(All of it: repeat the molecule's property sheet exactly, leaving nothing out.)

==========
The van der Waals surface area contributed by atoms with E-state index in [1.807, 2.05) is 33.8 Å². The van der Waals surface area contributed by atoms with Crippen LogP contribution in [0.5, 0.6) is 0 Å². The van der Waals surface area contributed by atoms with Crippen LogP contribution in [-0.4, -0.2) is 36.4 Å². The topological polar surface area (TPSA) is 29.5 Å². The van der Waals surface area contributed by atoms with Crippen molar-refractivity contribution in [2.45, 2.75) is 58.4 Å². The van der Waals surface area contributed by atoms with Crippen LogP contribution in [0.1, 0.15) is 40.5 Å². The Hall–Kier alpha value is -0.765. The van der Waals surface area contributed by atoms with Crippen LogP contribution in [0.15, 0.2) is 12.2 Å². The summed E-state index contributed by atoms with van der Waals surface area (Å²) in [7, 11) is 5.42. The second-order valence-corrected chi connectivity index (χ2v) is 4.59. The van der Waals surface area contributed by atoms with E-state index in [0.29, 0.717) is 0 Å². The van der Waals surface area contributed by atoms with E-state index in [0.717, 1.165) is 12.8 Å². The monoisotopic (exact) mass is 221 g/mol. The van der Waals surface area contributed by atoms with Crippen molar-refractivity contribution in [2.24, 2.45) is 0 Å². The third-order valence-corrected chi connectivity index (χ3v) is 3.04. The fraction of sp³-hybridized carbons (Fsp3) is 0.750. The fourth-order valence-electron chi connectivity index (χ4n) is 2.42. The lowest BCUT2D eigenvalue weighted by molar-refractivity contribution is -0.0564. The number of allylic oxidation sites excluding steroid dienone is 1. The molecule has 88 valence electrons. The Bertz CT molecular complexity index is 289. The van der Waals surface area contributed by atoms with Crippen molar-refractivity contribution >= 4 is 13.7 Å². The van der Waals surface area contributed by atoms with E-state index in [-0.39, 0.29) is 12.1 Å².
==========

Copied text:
The van der Waals surface area contributed by atoms with E-state index in [1.807, 2.05) is 33.8 Å². The van der Waals surface area contributed by atoms with Crippen LogP contribution in [0.5, 0.6) is 0 Å². The van der Waals surface area contributed by atoms with Crippen LogP contribution in [-0.4, -0.2) is 36.4 Å². The topological polar surface area (TPSA) is 29.5 Å². The van der Waals surface area contributed by atoms with Crippen molar-refractivity contribution in [2.45, 2.75) is 58.4 Å². The van der Waals surface area contributed by atoms with Crippen LogP contribution in [0.1, 0.15) is 40.5 Å². The Hall–Kier alpha value is -0.765. The van der Waals surface area contributed by atoms with Crippen LogP contribution in [0.15, 0.2) is 12.2 Å². The summed E-state index contributed by atoms with van der Waals surface area (Å²) in [7, 11) is 5.42. The second-order valence-corrected chi connectivity index (χ2v) is 4.59. The van der Waals surface area contributed by atoms with E-state index in [0.29, 0.717) is 0 Å². The van der Waals surface area contributed by atoms with E-state index in [0.717, 1.165) is 12.8 Å². The monoisotopic (exact) mass is 221 g/mol. The van der Waals surface area contributed by atoms with Crippen molar-refractivity contribution in [2.24, 2.45) is 0 Å². The third-order valence-corrected chi connectivity index (χ3v) is 3.04. The fraction of sp³-hybridized carbons (Fsp3) is 0.750. The fourth-order valence-electron chi connectivity index (χ4n) is 2.42. The lowest BCUT2D eigenvalue weighted by molar-refractivity contribution is -0.0564. The number of allylic oxidation sites excluding steroid dienone is 1. The molecule has 88 valence electrons. The Bertz CT molecular complexity index is 289. The van der Waals surface area contributed by atoms with Crippen molar-refractivity contribution >= 4 is 13.7 Å². The van der Waals surface area contributed by atoms with E-state index in [-0.39, 0.29) is 12.1 Å².